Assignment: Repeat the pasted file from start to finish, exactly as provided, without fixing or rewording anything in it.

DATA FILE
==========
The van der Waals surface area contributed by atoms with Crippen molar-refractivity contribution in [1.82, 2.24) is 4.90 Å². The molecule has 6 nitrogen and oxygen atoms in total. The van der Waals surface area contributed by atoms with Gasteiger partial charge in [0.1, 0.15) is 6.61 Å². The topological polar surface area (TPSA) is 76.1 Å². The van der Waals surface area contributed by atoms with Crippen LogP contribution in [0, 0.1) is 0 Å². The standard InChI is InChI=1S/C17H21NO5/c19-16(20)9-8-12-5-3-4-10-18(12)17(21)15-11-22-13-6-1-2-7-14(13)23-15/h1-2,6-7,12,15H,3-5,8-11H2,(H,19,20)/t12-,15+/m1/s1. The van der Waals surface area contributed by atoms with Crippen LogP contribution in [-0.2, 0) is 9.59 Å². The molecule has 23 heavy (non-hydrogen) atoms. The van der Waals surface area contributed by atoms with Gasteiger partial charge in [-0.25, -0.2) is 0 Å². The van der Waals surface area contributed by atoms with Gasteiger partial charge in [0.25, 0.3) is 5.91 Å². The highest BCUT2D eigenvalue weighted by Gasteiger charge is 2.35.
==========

The van der Waals surface area contributed by atoms with Crippen molar-refractivity contribution in [1.82, 2.24) is 4.90 Å². The molecule has 6 nitrogen and oxygen atoms in total. The van der Waals surface area contributed by atoms with Gasteiger partial charge in [0.1, 0.15) is 6.61 Å². The topological polar surface area (TPSA) is 76.1 Å². The van der Waals surface area contributed by atoms with Crippen LogP contribution in [0, 0.1) is 0 Å². The standard InChI is InChI=1S/C17H21NO5/c19-16(20)9-8-12-5-3-4-10-18(12)17(21)15-11-22-13-6-1-2-7-14(13)23-15/h1-2,6-7,12,15H,3-5,8-11H2,(H,19,20)/t12-,15+/m1/s1. The van der Waals surface area contributed by atoms with Crippen LogP contribution in [-0.2, 0) is 9.59 Å². The molecule has 23 heavy (non-hydrogen) atoms. The van der Waals surface area contributed by atoms with Gasteiger partial charge in [-0.25, -0.2) is 0 Å². The van der Waals surface area contributed by atoms with Gasteiger partial charge in [0.25, 0.3) is 5.91 Å². The highest BCUT2D eigenvalue weighted by Gasteiger charge is 2.35.